# Why is metric determinant negative for Lorentzian metrics?

In Sean Carroll's GR book, the Lorentzian metric is defined as a metric $$g_{\mu\nu}$$ that when put in its canonical form,

$$g_{\mu\nu}=\text{diag}(-1,..,-1,+1,...,+1,0,...,0)$$ has no zeros and only a single minus.

It was also said that the metric determinant $$g$$ is always negative for a Lorentzian metric. I can see that this is true if the metric $$g_{\mu\nu}$$ is put into the canonical form as shown above. However, under an arbitrary coordinate transformation $$x\rightarrow x'$$, how can we be sure that the determinant $$g'$$ is still negative?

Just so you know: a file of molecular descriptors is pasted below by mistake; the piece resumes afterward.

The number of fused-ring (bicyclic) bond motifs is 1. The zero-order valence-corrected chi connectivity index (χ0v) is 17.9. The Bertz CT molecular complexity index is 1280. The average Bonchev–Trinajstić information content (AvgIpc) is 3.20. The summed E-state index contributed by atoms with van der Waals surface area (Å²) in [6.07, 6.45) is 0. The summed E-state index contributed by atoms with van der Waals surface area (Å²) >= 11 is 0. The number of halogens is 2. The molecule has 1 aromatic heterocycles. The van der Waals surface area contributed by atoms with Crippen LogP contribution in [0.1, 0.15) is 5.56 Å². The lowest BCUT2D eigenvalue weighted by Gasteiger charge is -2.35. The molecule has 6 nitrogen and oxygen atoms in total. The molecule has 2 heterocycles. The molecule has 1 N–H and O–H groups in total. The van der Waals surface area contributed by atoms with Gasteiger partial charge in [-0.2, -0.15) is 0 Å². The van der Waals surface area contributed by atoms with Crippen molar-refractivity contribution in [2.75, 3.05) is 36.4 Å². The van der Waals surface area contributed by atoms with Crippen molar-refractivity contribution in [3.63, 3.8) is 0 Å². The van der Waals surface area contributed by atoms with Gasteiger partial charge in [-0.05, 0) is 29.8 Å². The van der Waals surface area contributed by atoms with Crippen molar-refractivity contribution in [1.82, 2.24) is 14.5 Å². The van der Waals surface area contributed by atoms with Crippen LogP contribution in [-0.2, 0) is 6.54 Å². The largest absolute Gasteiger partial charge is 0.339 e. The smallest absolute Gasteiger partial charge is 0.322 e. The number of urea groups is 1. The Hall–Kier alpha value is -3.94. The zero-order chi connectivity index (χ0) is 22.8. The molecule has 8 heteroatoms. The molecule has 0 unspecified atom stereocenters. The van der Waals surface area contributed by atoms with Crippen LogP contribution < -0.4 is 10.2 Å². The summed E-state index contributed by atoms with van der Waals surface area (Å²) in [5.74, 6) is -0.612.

$$\tilde g_{\mu\nu}=g_{\alpha\beta}T^\alpha_\mu T^\beta_\nu$$
that is, each of the indices gets contracted with one transformation matrix $$T^\alpha_\beta=\frac{\partial \tilde x^\alpha}{\partial x^\beta}$$. So, for the determinant we get:
$$\det(\tilde g)=\det(g)\det(T)^2$$
As you can see, no matter the sign of $$\det(T)$$, it will vanish due to the square and thus the metric tensor will keep its determinant's sign after the coordinate transformation.